CP2 to Bratislava

If you’ve not seen the earlier posts, you can catch up from the start of my TCR No 5 journey here: https://mattonabike.com/2017/09/23/tcr-no-5-the-start/

Heading into the Po Valley

I was super hungry after the long climb up Monte Grappa, light was fading and was getting a little chilly. After a short chat with the Pedal Ed guys & Stephane, I layered up, said goodbyes then headed down the hill. It was super steep, and wasn’t all down hill. In fact, a considerable ‘reverse’ got in the way of speeding down the hill and left me peeling off a number of the layers as the hard work climbing again made me overheat.

I eventually found myself at the bottom of the long, twisty and a little bit sketchy descent, and into a small town where I was able to find a pizzeria at around 9.30pm. I should have ordered two, but made up for it with another ice cream dessert.

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I was keen to make a little time up, so decided to try and push on to make the most of the quiet roads at night. A lot of folks feel it’s more dangerous at night. I’m not convinced. Traffic is much lighter, more visible, and as long as you are well lit and with reflectives, so are you. All said, I soon felt the long day starting to catch up with me so decided to look for a bivvy spot. I settled in for the night in an old churchyard at the edge of a town to get a few hours sleep.

I managed to get a some decent kip, but my body woke me well before my alarm with the need for a number 2. I’ve never wild pooped before, but I was busting and had to go. TCR diet makes this a difficult process, but I was very satisfied with lightening the load despite stepping in my own poo.

I cleaned up thoroughly, packed up my bivvy and headed off making really good time on the flat roads. I set off around 4.30 am, and was going well until just after dawn when I started bonking so stopped for coffee and croissants, but still wasn’t right. I pushed on anyway, and found myself riding into a headwind. By now the roads were getting busier, and I was again starting to question if I should be on the road. I pulled off onto a side street to assess the route. It was maybe only a couple of km’s before my route turned off, but I could see a route through some back roads, so followed them to avoid the busy traffic. It was ultimately futile, and would do this a few more times through the morning. It gets frustrating and added to my further lack of enjoyment of Italian roads.

I was also struggling for energy, so headed for a small town. It was on top of a hill, perhaps the only in the area, but I needed a break from the busy roads. I sat down in the square, took off my shoes and socks to liberate my feet and sat there for a while watching the town go about its morning business. I wasn’t thinking of scratching but I was at quite a low point. Stopping is a good way to recover energy, and think about the next move. Looking at the map I could see this last stretch of main road wouldn’t last long before it turned into a prohibitive section where I would be able to turn off onto a gravel detour. I dug deep, found a little bit of motivation and went on my way, only to stop briefly at a fountain as I was leaving the town.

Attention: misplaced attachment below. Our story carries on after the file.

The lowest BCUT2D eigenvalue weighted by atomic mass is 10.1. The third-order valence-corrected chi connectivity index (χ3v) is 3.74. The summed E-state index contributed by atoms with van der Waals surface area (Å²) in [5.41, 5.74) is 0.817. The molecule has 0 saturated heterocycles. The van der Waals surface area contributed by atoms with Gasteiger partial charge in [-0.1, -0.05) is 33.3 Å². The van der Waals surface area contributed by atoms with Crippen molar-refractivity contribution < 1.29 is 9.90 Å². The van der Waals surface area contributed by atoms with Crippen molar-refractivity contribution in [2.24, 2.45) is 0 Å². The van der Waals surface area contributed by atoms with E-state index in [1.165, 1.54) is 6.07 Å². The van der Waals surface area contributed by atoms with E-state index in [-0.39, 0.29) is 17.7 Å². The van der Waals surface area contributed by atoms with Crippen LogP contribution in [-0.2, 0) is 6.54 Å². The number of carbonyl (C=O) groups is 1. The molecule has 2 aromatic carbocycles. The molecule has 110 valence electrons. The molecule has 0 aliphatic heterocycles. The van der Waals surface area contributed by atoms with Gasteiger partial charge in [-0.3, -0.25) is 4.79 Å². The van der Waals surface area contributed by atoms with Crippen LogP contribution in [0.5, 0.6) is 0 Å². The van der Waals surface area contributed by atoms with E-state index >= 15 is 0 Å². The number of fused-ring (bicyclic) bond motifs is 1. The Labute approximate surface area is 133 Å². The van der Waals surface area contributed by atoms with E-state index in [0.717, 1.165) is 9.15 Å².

The gravel road was in a wonderful valley, meandering alongside a wide river where many locals were already out in the early afternoon using many of the pools and river bed as a beach. My route would follow this river up through a gorge, heading towards Austria. I had a quick stop for a snack and some coke and ice cream in a small town when I joined back onto sealed roads, before what I had hoped was a short climb. It turned out to be a long, hot and in places quite steep. It was around here I started getting a few messages. At times you can get lost in the race, occasionally feel like you’re all alone, then you get a tweet telling you ‘Phenominal work you’re doing! You’ve got this!’ .

(thank you!)

The mental boost I got from this tweet out of the blue was better than that stuff Lance said he didn’t take. I also got a number of texts and WhatsApp messages. Seems the dot watchers had got a little concerned by a tweet about some suffering early on, and I was enormously grateful for the encouragement.

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The Belgie in the wild

 

After pushing over the climb I found a small town and yet another pizzeria. This wasn’t the fastest pizza place in Italy, but I really needed the refuel so was happy to wait and hide a little bit more from the baking day. It was getting hotter and hotter..

The last few hours in Italy was spent on a bike path winding up towards the border with Austria. It was incredibly hot, but there were a number of tunnels on the bike path which were blissful havens from the heat, super fresh, cool tunnels that just as you were about to feel cold, thrust you back into the hot afternoon.

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Bike paths!

Once into Austria I made a quick pitstop for water, snacks and some more ice cream, as well as a chance to liberate my hot feet. What I should have done about now is loaded the next route file on my Wahoo, as the one I had loaded would send me about 15 km away from where I wanted to be. A minor frustration, and once I’d worked out a way back to my route, I was back on course in no time. If you plot overlapping route files, make sure they follow the same route!

Austria

This part of Austria was dotted with lakes that were popular with the locals enjoying some watersports and sunshine. I made another stop next to a lake to stock up on food, drink and water ahead of a bit of a push overnight. I didn’t really know what I would find ahead so prepared as best I could.

I had a really pleasant afternoon winding through the Austrian hills, but soon came to realise that many of the riders ahead had chosen very different routes to mine. I became convinced my route was no good so looked at re-routing to follow. Then it sort of dawned on me… Who cares what everyone else is doing, this is MY adventure! I threw caution to the wind and headed towards my scheduled mountain pass to finish off the day.